Climate Change increases tree mortality worldwide



by LORENZO CIOTTI

Climate Change increases tree mortality worldwide

Climate Change increases tree mortality worldwide. To keep the climate system within conditions that guarantee the survival of the human species and most of those currently living on planet Earth, it is therefore necessary to quickly eliminate the emission of further greenhouse gases and remove those already in the atmosphere through so-called negative emissions.

Resolving the climate crisis therefore requires a strong commitment to equity and justice, to indigenous peoples and future generations, as well as to global change. Society can solve the climate crisis and avoid catastrophic climate change only by working together to overcome all divergences and making the climate crisis a top priority.

In this way, the 21st century can become one of renewed equity, justice and sustainability.

Climate Change increases tree mortality worldwide

The Climate Change Risks to Global Forest Health: Emergence of Unexpected Events of Elevated Tree Mortality Worldwide study, published on the Annual review of plant biology, makes an interesting retrospective on a topic closely connected with the climate crisis.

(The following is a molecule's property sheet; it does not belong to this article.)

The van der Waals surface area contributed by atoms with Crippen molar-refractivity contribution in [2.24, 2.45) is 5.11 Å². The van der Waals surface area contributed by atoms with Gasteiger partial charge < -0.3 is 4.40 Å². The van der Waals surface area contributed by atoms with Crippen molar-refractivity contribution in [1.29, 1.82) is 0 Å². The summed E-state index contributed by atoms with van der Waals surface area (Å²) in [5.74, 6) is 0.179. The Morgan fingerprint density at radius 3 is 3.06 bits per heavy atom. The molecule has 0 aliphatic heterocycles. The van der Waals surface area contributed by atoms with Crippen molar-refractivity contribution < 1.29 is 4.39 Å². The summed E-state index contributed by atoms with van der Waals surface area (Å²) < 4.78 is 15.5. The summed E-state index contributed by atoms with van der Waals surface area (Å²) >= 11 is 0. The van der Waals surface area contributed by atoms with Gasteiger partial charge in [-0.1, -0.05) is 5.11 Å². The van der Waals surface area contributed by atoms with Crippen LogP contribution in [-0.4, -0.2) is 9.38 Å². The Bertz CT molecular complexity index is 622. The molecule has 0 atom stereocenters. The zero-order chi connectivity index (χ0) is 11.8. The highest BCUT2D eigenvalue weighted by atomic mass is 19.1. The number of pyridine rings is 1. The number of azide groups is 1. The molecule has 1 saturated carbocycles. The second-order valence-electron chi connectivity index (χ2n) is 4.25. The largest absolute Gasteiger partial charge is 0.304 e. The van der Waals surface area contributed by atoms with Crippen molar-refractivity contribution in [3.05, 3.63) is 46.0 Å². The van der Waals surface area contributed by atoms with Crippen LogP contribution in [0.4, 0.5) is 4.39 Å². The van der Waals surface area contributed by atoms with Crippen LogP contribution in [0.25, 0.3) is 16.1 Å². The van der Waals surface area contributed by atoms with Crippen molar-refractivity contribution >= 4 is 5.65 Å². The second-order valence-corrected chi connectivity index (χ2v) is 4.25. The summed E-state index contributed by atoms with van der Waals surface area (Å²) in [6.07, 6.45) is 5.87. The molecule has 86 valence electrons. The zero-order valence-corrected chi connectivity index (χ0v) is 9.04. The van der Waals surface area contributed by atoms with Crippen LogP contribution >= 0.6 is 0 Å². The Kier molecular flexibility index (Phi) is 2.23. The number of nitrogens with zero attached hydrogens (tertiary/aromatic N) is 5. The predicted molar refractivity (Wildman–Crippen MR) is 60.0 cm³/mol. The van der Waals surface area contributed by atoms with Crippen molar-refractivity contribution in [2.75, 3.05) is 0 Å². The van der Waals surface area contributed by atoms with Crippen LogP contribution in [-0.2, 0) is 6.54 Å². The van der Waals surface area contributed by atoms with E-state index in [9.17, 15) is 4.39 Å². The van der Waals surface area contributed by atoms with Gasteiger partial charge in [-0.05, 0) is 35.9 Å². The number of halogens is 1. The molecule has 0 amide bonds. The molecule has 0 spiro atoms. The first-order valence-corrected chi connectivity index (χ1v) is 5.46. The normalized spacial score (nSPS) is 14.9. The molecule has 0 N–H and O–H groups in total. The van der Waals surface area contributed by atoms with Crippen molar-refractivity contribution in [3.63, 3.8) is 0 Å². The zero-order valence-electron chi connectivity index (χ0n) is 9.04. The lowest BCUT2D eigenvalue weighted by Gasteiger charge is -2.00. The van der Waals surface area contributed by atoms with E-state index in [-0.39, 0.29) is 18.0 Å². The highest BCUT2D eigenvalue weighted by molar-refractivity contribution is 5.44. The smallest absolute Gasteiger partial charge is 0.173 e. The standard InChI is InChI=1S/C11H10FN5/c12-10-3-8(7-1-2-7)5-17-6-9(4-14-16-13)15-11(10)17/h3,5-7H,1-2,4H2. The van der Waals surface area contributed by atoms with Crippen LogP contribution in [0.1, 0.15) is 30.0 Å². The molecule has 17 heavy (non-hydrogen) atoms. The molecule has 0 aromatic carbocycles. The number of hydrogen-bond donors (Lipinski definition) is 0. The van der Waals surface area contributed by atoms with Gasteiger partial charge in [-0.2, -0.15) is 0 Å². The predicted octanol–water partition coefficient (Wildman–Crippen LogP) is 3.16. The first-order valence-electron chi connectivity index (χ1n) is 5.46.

The researchers said: "Recent observations of elevated tree mortality following climate extremes, like heat and drought, raise concerns about climate change risks to global forest health. We currently lack both sufficient data and understanding to identify whether these observations represent a global trend toward increasing tree mortality.

Here, we document events of sudden and unexpected elevated tree mortality following heat and drought events in ecosystems that previously were considered tolerant or not at risk of exposure. These events underscore the fact that climate change may affect forests with unexpected force in the future.

We use the events as examples to highlight current difficulties and challenges for realistically predicting such tree mortality events and the uncertainties about future forest condition. Advances in remote sensing technology and greater availably of high-resolution data, from both field assessments and satellites, are needed to improve both understanding and prediction of forest responses to future climate change."